N.Baltimore levy to pay for fire truck PDF Print E-mail
Written by MARIE THOMAS BAIRD Sentinel Education Editor   
Thursday, 01 November 2012 11:21
NORTH BALTIMORE - Village residents will be asked to support their fire department at the polls on Tuesday.
The department is asking for a 1.3-mill levy to raise funds to purchase a new pumper truck and related equipment. The cost is $440,000.
"It's really more important to the citizens," explained Mayor Mike Julien.
The village had three pumper trucks, but took one out off service and it is being decommissioned.
So the village is down to two pumpers, "neither one is relatively new," said Julien.
"If we allow that to continue for an extended period, it will reflect on insurance ratings" paid by residents and business owners, he added.
Ted Francisco, village fire chief, said the pumper being replaced in a 1977 Mac. The two remaining are from 1984 and 1998.
"We are rated through ISO on three trucks. Now with just two, our rating could change," the chief stated.
ISO provides information to help establish appropriate fire insurance premiums for residential and commercial properties.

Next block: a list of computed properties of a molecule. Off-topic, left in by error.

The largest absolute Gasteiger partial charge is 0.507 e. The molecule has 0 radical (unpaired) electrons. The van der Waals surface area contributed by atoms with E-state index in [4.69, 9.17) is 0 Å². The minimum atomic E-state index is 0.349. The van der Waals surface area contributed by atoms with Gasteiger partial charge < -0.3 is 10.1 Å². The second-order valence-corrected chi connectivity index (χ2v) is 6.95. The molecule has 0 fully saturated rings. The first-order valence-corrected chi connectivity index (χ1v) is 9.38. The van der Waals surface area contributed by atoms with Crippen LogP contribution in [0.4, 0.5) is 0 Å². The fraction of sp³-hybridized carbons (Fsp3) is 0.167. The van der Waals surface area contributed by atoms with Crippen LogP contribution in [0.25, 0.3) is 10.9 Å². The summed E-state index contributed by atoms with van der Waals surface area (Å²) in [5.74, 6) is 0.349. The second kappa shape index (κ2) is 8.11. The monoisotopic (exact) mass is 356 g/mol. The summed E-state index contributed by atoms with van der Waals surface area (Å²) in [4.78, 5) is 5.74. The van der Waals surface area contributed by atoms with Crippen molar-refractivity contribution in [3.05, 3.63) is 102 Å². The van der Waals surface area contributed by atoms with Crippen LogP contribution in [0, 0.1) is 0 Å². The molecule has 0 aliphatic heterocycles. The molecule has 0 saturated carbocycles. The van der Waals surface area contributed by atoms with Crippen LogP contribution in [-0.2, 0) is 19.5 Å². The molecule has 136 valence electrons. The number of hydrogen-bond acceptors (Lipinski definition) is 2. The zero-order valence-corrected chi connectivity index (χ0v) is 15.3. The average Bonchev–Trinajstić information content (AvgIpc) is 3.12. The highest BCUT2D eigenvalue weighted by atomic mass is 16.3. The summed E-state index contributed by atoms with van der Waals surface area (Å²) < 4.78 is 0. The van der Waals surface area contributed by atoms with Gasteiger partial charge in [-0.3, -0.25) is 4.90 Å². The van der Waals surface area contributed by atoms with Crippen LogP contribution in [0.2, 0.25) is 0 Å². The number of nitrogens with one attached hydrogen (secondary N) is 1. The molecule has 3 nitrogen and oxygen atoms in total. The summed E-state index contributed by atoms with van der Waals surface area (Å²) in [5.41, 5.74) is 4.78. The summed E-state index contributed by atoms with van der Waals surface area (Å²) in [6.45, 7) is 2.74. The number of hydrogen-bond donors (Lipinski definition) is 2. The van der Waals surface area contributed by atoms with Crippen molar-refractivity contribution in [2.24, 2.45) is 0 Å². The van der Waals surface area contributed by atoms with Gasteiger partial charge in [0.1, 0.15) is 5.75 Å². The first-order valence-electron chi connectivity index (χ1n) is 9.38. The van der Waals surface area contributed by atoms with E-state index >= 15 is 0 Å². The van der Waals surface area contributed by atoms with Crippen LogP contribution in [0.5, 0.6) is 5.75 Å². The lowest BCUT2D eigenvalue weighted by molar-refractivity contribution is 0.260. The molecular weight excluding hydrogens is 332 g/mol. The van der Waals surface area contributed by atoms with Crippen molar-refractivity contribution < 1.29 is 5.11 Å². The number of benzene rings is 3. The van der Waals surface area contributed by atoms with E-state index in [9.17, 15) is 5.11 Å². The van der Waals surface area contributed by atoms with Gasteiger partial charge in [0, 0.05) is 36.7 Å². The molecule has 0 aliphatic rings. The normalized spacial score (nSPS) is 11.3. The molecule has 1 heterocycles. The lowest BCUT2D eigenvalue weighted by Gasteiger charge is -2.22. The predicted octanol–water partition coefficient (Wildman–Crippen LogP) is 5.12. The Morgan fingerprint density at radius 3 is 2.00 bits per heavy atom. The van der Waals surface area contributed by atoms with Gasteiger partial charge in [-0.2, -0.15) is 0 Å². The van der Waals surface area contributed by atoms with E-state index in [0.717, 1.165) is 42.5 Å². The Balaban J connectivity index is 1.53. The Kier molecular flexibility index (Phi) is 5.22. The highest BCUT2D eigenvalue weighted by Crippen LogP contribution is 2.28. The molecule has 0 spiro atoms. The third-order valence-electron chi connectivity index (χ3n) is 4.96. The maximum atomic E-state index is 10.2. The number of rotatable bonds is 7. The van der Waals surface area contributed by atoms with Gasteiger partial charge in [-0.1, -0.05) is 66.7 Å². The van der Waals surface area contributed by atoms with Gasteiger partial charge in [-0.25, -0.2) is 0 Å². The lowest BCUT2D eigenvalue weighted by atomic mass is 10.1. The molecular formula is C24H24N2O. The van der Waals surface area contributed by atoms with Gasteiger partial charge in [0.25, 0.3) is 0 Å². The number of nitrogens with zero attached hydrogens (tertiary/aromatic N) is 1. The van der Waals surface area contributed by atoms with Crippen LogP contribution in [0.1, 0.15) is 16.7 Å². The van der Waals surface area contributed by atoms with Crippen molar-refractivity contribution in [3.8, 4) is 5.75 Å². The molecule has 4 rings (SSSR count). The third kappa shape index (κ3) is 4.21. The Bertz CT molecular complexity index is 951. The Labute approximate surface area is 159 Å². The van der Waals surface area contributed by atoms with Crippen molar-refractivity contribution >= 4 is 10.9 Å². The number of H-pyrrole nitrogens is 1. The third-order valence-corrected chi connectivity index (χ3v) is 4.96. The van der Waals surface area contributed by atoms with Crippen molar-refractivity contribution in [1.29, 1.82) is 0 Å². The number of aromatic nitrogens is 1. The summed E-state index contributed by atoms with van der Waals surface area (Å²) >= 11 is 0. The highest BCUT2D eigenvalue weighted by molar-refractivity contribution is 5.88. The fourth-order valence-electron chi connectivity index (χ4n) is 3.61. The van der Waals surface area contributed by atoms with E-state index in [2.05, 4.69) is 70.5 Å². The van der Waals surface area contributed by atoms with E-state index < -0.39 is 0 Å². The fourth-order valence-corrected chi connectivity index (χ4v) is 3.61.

Any structure fire requires two pumper trucks. The proposed new one would have a 1,250 gallons per minute pump and hold 1,000 gallons. The department now has two pumpers that pump 1,000 gallons per minute with 1,000 gallon tanks.
"We will actually pump more water when we need it," Francisco said about the proposed truck.
The owner of a $100,000 home would expect to pay $40 per year for the 10 years of the tax issue, according to the Wood County Auditor's Office.
Julien was unsure whether the cost of the levy will be more or less than the increased cost of premiums should the levy fail. He called the premium increases a "hidden cost.
"It's irresponsible to not take the steps necessarily to keep this from happening," Julien said.
The village provides fire services inside the village limits as well as for Henry Township residents, about 36 square miles. The township contracts with the village for fire protection.
"We are behind on trucks," Francisco stated.
And it takes nine to 10 months to get delivery if the levy passes and the truck is ordered by the end of the year.
Currently, the all-volunteer department is averaging 14 calls a month, including first responder and fire calls. There have been 139 runs so far this year. "We're on pace to break last year's record, and last year was 142. And we still have two months to go," the chief said.
The original request also included a brush fire truck, but the mayor said he asked the fire department to forego that request, as it was not a critical need.
The department also has a 1989 grass truck, a 2001 equipment van, and a 2005 tanker to haul water to fire scenes in the county.

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